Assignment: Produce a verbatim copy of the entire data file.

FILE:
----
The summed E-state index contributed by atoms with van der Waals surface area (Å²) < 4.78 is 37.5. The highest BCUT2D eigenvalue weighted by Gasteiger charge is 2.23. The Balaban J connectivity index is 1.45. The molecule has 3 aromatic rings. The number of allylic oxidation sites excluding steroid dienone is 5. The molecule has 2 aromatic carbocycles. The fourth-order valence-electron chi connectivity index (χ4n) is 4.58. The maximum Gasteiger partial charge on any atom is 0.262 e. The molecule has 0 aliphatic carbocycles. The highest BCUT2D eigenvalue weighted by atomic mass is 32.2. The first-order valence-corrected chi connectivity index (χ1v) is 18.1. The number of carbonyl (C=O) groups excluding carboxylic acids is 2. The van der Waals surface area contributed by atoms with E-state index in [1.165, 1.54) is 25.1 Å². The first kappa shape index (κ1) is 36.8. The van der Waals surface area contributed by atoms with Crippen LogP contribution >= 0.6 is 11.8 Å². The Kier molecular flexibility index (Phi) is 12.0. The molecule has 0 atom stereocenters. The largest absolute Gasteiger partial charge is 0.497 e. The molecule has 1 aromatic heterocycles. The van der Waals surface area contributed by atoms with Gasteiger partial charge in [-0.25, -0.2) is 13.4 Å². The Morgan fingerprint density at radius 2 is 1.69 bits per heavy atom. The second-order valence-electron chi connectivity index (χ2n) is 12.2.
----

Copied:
The summed E-state index contributed by atoms with van der Waals surface area (Å²) < 4.78 is 37.5. The highest BCUT2D eigenvalue weighted by Gasteiger charge is 2.23. The Balaban J connectivity index is 1.45. The molecule has 3 aromatic rings. The number of allylic oxidation sites excluding steroid dienone is 5. The molecule has 2 aromatic carbocycles. The fourth-order valence-electron chi connectivity index (χ4n) is 4.58. The maximum Gasteiger partial charge on any atom is 0.262 e. The molecule has 0 aliphatic carbocycles. The highest BCUT2D eigenvalue weighted by atomic mass is 32.2. The first-order valence-corrected chi connectivity index (χ1v) is 18.1. The number of carbonyl (C=O) groups excluding carboxylic acids is 2. The van der Waals surface area contributed by atoms with E-state index in [1.165, 1.54) is 25.1 Å². The first kappa shape index (κ1) is 36.8. The van der Waals surface area contributed by atoms with Crippen LogP contribution >= 0.6 is 11.8 Å². The Kier molecular flexibility index (Phi) is 12.0. The molecule has 0 atom stereocenters. The largest absolute Gasteiger partial charge is 0.497 e. The molecule has 1 aromatic heterocycles. The van der Waals surface area contributed by atoms with Gasteiger partial charge in [-0.25, -0.2) is 13.4 Å². The Morgan fingerprint density at radius 2 is 1.69 bits per heavy atom. The second-order valence-electron chi connectivity index (χ2n) is 12.2.